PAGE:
Sunday in Whitewater will be rainy with a high of sixty-four. Sunrise is 6:50 AM and sunset 6:39 PM, for 11h 48m 39s of daytime. The moon is a waxing crescent with 1.0% of its visible disk illuminated.
On this day in 1957, the Green Bay Packers dedicate City Stadium, now known as Lambeau Field.
Recommended for reading in full:
Stephanie Leutert writes One County, 650 Migrant Deaths: An Introduction:
Brooks County is the deadliest county in Texas for migrants trying to enter the United States—and it isn’t even directly along the border. Over the past few years, while American policy focus has lasered in on asylum-seeking Central American families and unaccompanied minors, there is another migration pattern 70 miles north of the border. Here in Brooks County, groups of almost exclusively adult migrants hike remote trails and look to evade the Border Patrol in their bid to enter the United States. Some are caught, and some make it through the county undetected. But at least 650 people have passed away on this Texas ranchland since 2009, only a few hours south of San Antonio and Austin. Each time a body is discovered on a ranch in Brooks County, a death report ends up in Benny Martinez’s office in a white three-ring binder like the one I saw on his desk in August 2018.
Emily Kassie writes Detained (‘How the United States created the largest immigrant detention system in the world’):
Children sleeping on floors, changing other children’s diapers. Families torn apart at the border. Migrants crammed into fetid detention centers. These have become familiar sights as people fleeing gang violence, domestic abuse and poverty arrive on the southern border of the United States. Many will join more than 52,000 immigrants confined in jails, prisons, tents and other forms of detention—most of them for profit.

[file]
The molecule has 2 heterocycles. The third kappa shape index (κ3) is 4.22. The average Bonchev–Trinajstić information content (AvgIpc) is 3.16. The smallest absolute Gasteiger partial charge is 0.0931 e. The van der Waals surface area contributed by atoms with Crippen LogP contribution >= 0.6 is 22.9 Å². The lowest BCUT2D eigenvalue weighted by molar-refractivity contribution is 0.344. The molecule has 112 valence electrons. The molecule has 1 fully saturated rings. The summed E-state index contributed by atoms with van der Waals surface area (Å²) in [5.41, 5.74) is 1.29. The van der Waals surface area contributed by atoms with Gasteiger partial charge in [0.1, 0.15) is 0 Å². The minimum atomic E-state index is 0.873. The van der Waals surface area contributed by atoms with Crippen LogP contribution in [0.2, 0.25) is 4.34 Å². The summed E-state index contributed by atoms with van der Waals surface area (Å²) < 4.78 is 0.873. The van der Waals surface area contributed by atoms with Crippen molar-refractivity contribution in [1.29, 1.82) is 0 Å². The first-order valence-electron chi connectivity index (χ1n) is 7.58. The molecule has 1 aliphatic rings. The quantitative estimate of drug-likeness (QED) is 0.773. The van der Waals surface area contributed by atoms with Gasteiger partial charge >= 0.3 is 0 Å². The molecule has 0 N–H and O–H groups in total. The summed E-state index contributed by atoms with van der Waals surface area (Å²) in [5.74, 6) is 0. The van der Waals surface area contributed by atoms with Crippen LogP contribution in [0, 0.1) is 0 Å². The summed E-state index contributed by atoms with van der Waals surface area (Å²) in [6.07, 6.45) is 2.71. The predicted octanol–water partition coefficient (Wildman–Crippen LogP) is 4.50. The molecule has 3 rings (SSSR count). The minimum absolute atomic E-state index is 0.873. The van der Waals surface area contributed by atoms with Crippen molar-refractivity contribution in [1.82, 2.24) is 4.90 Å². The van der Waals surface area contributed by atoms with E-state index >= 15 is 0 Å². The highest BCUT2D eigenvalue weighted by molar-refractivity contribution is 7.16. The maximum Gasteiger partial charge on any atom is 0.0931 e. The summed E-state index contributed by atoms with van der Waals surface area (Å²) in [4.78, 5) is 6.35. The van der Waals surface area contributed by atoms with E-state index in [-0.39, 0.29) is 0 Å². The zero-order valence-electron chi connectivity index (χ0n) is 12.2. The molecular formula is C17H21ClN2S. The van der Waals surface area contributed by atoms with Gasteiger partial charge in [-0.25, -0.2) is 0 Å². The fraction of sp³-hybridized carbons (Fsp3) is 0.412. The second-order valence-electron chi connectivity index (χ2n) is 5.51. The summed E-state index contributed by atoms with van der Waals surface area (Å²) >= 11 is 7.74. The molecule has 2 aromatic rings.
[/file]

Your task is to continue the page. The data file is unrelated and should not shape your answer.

The United States’ reliance on immigrant detention is not a new phenomenon, nor did it emerge with President Donald Trump (though its growth under his administration is staggering). Over the last four decades, a series of emergency stopgaps and bipartisan deals has created a new multi-billion dollar industry built on the incarceration of immigrants.
The people held in prison-like facilities across the country are not serving time for a crime. They’re waiting for a hearing to determine whether they can legally remain in the country while being kept in what is considered “civil detention,” intended to ensure that people show up for those hearings. Detention, once reserved only for those who threatened public safety or posed a flight risk, is now ubiquitous.
Immigrants, including asylum seekers and legal migrants, wait an average of more than four weeks to be released, though some have been held inside for years or even decades. Up to 2,500 are children and parents fleeing war and violence in their home countries. Thousands have alleged sexual and physical abuse inside the facilities.
Forty years ago, this system did not exist.